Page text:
Friday, September 24, 2021

CROWNING GLORY – The Shimmering Magic of Cottonwood

I’m walking along the Mississippi River just below our house. Down here the reality of our bustling, heart-of-the-city location recedes from view. Hundred-foot wooded bluffs block city sounds and hide the beautiful homes that line East and West River Parkways above. So, except for the hulking Franklin Avenue Bridge and the occasional airplane flying over, this place looks and sounds very much like it must have 150 years ago.

Lost in the rhythm of my steps, I make a little game of trying to spot flying grasshoppers sunning on the hot path before they spring. Here and there an over-achieving sprig of sumac, turned red as a Chinese lantern, rends the green. 

In shady low spots clusters of massive trees stand sentinel. Between them woodbine, milkweed, Canadian moonseed and wild aster claim their spots where just the right sun exposure and soil conditions invite them.

(Today I’m also keeping an eye peeled for the wily coyote family I’ve caught glimpses of down here the past few weeks.)

  I find a patch of grass, lie down
  on my back and just let the serenity wash over me.

At one point I look straight up and suddenly everything I’ve been seeing seems lifeless in comparison. For I’m walking under a vibrant canopy of cottonwood leaves, tens of thousands of them shimmering* in the fresh, early-autumn breeze.

When I squint, it looks like sun’s glint off a ripply lake. The deltoid leaves pivot freely, their pearlescent surfaces catching the sun, blinking on and off, against what seems the bluest sky I’ve ever seen.

And the sound. It’s a whisper…a rustling…no, more a sort of high-pitched gurgling, like water rushing over coarse gravel. It’s one of the most beautiful, soothing sounds in Nature.

Of course each tree species has its own unique sensory qualities. But today, my creaky neck torqued back about as far as it will go, I’m enchanted by these gentle-giant cottonwoods. I find a patch of grass,  lie down on my back and just let the serenity wash over me.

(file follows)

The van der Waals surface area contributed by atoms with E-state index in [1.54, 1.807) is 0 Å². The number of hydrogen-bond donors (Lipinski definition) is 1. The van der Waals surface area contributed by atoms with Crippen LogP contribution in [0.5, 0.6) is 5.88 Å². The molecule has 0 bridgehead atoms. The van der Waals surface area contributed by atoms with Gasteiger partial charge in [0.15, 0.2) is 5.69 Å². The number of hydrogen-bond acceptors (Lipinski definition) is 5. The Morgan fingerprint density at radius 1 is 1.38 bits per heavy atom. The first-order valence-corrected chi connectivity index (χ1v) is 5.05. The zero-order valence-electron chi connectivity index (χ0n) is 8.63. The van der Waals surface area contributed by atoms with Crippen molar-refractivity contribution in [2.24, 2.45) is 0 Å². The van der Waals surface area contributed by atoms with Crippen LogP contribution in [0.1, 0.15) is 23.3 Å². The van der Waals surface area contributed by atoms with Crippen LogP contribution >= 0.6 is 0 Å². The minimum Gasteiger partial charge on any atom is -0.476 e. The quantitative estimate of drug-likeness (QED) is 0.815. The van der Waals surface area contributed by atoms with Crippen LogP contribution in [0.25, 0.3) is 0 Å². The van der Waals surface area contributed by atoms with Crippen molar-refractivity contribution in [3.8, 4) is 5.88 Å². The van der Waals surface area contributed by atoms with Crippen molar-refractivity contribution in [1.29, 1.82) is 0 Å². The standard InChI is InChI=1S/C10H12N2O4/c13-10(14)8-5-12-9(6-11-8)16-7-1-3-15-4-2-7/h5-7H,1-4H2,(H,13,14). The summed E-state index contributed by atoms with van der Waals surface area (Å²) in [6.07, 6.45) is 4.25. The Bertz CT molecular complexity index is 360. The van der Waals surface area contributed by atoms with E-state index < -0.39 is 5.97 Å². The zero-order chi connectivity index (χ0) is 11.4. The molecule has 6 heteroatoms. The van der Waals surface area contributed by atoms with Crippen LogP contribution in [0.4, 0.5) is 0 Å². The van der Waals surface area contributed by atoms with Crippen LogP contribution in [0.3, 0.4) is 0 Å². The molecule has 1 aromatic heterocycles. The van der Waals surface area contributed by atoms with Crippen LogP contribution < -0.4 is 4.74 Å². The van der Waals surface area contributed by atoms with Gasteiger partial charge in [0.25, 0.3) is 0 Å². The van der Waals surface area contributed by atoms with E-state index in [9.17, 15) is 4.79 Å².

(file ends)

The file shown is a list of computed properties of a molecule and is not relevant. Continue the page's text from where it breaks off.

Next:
Show me an oak or pine, walnut or ash that  
      effervesces so.

Cottonwoods are the lumbering oafs of Minnesota’s extended tree family. With their towering stature, shallow root systems, relatively soft wood and a tendency to rot from within, they’re among the first trees to succumb to wind storms—or even mere gravity.

Their wood’s not especially valuable, their pollen is the springtime nemesis of those with allergies, their roots displace sidewalks and sewer pipe, and the sticky sap and cottony seed fluff they shed are the bane of homeowners and groundskeepers.

But cottonwoods are not all bad. They do make fantastic shade trees, providing sustenance and habitat for countless critters. They often huddle in clusters of three or more distinct trunks. (I discovered one a few years back with six massive trunks in a circle, all about a foot apart, leaving a soaring, silo-like space in the middle. I loved standing in there and just feeling the life and spirit of that tree surrounding me.)

And then there’s this singular magic cottonwoods perform on breezy, late-September afternoons. Show me an oak or pine, walnut or ash that effervesces so.
       The leaves are free not just to flap, but
       also to rotate in the slightest breeze.

So why do cottonwood leaves do this? How can they twirl back and forth instead of just flapping like other leaves? It’s because, like their cousins, poplar and aspen, cottonwoods’ leaves have what are called “vertically flat petioles.”

Because their petioles, their stems, are supple and flat rather than cylindrical, the leaves are free not just to flap, but also to rotate 90 degrees or more in the slightest breeze. (Picture grasping a stick by both ends between your index fingers and thumbs, and twisting it. Then do the same with a blade of grass.)

Next time you’re in the presence of some big ol’ cottonwoods, see if you can get fully present with them. Experience not just their enormous size, their clustered trunks and deeply furrowed bark, but also their crowning glory, those magical twittering, twirling leaves.

* If you’re looking for a word to describe what cottonwood leaves do in the presence of sun and a little breeze, could there be a better descriptor than “shimmering”? The word’s like an optical version of an onomatopoeia; it sounds like the way what it describes looks.